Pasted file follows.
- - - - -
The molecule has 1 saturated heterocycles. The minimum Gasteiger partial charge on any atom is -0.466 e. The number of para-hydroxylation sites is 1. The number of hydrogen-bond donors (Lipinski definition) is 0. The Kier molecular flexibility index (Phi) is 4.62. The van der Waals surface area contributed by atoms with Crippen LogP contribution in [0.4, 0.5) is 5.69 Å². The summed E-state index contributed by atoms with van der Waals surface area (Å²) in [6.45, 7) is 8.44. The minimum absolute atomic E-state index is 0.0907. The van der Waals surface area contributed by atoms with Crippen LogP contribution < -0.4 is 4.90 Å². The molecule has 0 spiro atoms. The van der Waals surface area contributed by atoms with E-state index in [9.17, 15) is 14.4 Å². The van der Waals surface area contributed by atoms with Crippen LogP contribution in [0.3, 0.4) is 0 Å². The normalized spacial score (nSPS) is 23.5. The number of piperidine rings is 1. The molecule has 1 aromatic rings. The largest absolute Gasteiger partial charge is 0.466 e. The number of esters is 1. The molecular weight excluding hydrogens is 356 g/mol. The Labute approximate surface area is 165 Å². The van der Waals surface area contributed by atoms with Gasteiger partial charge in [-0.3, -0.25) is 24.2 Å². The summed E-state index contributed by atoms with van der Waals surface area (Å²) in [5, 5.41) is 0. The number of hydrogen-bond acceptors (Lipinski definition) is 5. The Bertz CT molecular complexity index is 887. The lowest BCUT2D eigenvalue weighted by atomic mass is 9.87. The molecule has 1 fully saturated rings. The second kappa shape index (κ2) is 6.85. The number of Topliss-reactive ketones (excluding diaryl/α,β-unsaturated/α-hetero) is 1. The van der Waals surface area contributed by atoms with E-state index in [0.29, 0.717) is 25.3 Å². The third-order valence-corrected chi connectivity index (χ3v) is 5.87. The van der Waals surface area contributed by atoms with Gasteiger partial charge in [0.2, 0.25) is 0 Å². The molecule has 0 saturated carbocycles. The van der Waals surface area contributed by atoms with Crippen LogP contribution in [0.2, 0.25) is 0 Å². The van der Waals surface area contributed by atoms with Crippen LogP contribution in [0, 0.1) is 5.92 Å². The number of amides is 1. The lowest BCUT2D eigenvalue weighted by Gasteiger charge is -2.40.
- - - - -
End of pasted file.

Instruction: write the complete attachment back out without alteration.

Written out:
The molecule has 1 saturated heterocycles. The minimum Gasteiger partial charge on any atom is -0.466 e. The number of para-hydroxylation sites is 1. The number of hydrogen-bond donors (Lipinski definition) is 0. The Kier molecular flexibility index (Phi) is 4.62. The van der Waals surface area contributed by atoms with Crippen LogP contribution in [0.4, 0.5) is 5.69 Å². The summed E-state index contributed by atoms with van der Waals surface area (Å²) in [6.45, 7) is 8.44. The minimum absolute atomic E-state index is 0.0907. The van der Waals surface area contributed by atoms with Crippen LogP contribution < -0.4 is 4.90 Å². The molecule has 0 spiro atoms. The van der Waals surface area contributed by atoms with E-state index in [9.17, 15) is 14.4 Å². The van der Waals surface area contributed by atoms with Crippen LogP contribution in [0.3, 0.4) is 0 Å². The normalized spacial score (nSPS) is 23.5. The number of piperidine rings is 1. The molecule has 1 aromatic rings. The largest absolute Gasteiger partial charge is 0.466 e. The number of esters is 1. The molecular weight excluding hydrogens is 356 g/mol. The Labute approximate surface area is 165 Å². The van der Waals surface area contributed by atoms with Gasteiger partial charge in [-0.3, -0.25) is 24.2 Å². The summed E-state index contributed by atoms with van der Waals surface area (Å²) in [5, 5.41) is 0. The number of hydrogen-bond acceptors (Lipinski definition) is 5. The Bertz CT molecular complexity index is 887. The lowest BCUT2D eigenvalue weighted by atomic mass is 9.87. The molecule has 1 fully saturated rings. The second kappa shape index (κ2) is 6.85. The number of Topliss-reactive ketones (excluding diaryl/α,β-unsaturated/α-hetero) is 1. The van der Waals surface area contributed by atoms with E-state index in [0.29, 0.717) is 25.3 Å². The third-order valence-corrected chi connectivity index (χ3v) is 5.87. The van der Waals surface area contributed by atoms with Gasteiger partial charge in [0.2, 0.25) is 0 Å². The molecule has 0 saturated carbocycles. The van der Waals surface area contributed by atoms with Crippen LogP contribution in [0.2, 0.25) is 0 Å². The van der Waals surface area contributed by atoms with Crippen LogP contribution in [0, 0.1) is 5.92 Å². The number of amides is 1. The lowest BCUT2D eigenvalue weighted by Gasteiger charge is -2.40.